Raja Ram Mohan Roy: Father of Modern India and Champion of Enlightenment

OV Digital Desk

Raja Ram Mohan Roy (22 May 1772 – 27 September 1833), is called ‘the father of modern Indian society. He was the founder of the Brahmo Samaj, the originator of the Indian linguistic press, the leader of the mass awakening and social reform movement, and the father of the Renaissance era in Bengal.

Early Life

He was born on 22 May 1772, in Radhanagar, Bengal Presidency. He was born during the darkest time in Indian history. There were many socio-economic and political problems in the country, and there was a lot of chaos created by religions. After getting a basic education in Sanskrit and Bengali in the village school, he studied Persian and Arabic in a Madrasa in Patna. After that, he went to Kashi to learn the Vedas and Upanishads in Sanskrit. When he was 22, he learned English.

He got a job with the East India Company and became a revenue officer in 1809. He believed in Lord Vishnu and is credited with coining the term Hinduism. His brother died in 1812 and his widow was forced to burn herself too on his lit pyre. He tried his best to stop the evil from happening but failed miserably. He was deeply affected by this incident. Whenever he was in town, he’d visit crematoriums to watch out for people who would force women to commit sati at their husbands’ pyres. It took him a long time to convince people that sati wasn’t just meaningless but was also cruel. Because he believed the press could only disseminate important information to the people if it operated free from outer pressures.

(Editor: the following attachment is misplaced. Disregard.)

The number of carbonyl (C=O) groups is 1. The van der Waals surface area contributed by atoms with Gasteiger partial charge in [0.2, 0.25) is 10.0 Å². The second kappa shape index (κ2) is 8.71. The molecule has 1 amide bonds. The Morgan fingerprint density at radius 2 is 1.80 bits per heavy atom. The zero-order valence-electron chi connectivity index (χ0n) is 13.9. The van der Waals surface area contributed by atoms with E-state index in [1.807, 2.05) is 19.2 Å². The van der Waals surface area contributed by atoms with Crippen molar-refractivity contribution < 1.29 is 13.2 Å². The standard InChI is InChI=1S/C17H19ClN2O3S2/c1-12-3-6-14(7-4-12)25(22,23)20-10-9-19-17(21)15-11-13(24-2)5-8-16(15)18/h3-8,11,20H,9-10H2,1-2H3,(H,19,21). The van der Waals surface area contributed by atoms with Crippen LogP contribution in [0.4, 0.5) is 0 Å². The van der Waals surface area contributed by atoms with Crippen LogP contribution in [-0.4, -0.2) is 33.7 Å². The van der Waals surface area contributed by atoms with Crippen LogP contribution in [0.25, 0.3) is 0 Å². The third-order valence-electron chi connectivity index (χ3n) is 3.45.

In 1816, he set up an English school in Calcutta using his own money because he believed that education was necessary for enlightenment. He was so dedicated to uplifting mankind. During his time, the government only opened Sanskrit schools. He wanted to change it because he thought Indians needed to be educated in other subjects like Math, Geography, and Latin too. He founded the Brahmo Samaj in 1828, one of the most influential socio-religious institutions in modern India. The movement was very influential and didn’t discriminate against different religions, castes, or communities. After years of fighting against sati, Lord William Bentinck, Governor of the Bengal Presidency lands, officially banned it on 4 December 1829.

He was also a journalist who published in English, Hindi, Persian, and Bengali. His most popular journal, ‘Sambad Kaumudi,‘ covered socio-political topics that helped Indians rise above their current situation. He died on 27 September 1833, in Stapleton, Bristol, England.

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